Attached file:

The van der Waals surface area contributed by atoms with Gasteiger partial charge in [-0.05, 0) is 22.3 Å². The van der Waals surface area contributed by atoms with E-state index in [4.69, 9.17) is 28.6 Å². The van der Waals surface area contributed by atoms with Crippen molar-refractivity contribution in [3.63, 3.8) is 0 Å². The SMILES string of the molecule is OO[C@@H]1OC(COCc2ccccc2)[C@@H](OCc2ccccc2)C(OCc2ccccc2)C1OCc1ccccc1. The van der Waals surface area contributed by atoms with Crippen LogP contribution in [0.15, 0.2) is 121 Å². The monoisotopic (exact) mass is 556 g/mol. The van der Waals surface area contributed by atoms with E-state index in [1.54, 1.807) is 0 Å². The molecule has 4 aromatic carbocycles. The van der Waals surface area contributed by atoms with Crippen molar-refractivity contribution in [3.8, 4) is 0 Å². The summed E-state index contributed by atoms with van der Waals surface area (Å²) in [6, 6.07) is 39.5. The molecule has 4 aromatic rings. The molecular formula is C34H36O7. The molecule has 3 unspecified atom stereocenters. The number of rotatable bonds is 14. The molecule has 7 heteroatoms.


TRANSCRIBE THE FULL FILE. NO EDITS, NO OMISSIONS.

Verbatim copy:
The van der Waals surface area contributed by atoms with Gasteiger partial charge in [-0.05, 0) is 22.3 Å². The van der Waals surface area contributed by atoms with E-state index in [4.69, 9.17) is 28.6 Å². The van der Waals surface area contributed by atoms with Crippen molar-refractivity contribution in [3.63, 3.8) is 0 Å². The SMILES string of the molecule is OO[C@@H]1OC(COCc2ccccc2)[C@@H](OCc2ccccc2)C(OCc2ccccc2)C1OCc1ccccc1. The van der Waals surface area contributed by atoms with Crippen LogP contribution in [0.15, 0.2) is 121 Å². The monoisotopic (exact) mass is 556 g/mol. The van der Waals surface area contributed by atoms with E-state index in [1.54, 1.807) is 0 Å². The molecule has 4 aromatic carbocycles. The van der Waals surface area contributed by atoms with Crippen molar-refractivity contribution in [3.8, 4) is 0 Å². The summed E-state index contributed by atoms with van der Waals surface area (Å²) in [6, 6.07) is 39.5. The molecule has 4 aromatic rings. The molecular formula is C34H36O7. The molecule has 3 unspecified atom stereocenters. The number of rotatable bonds is 14. The molecule has 7 heteroatoms.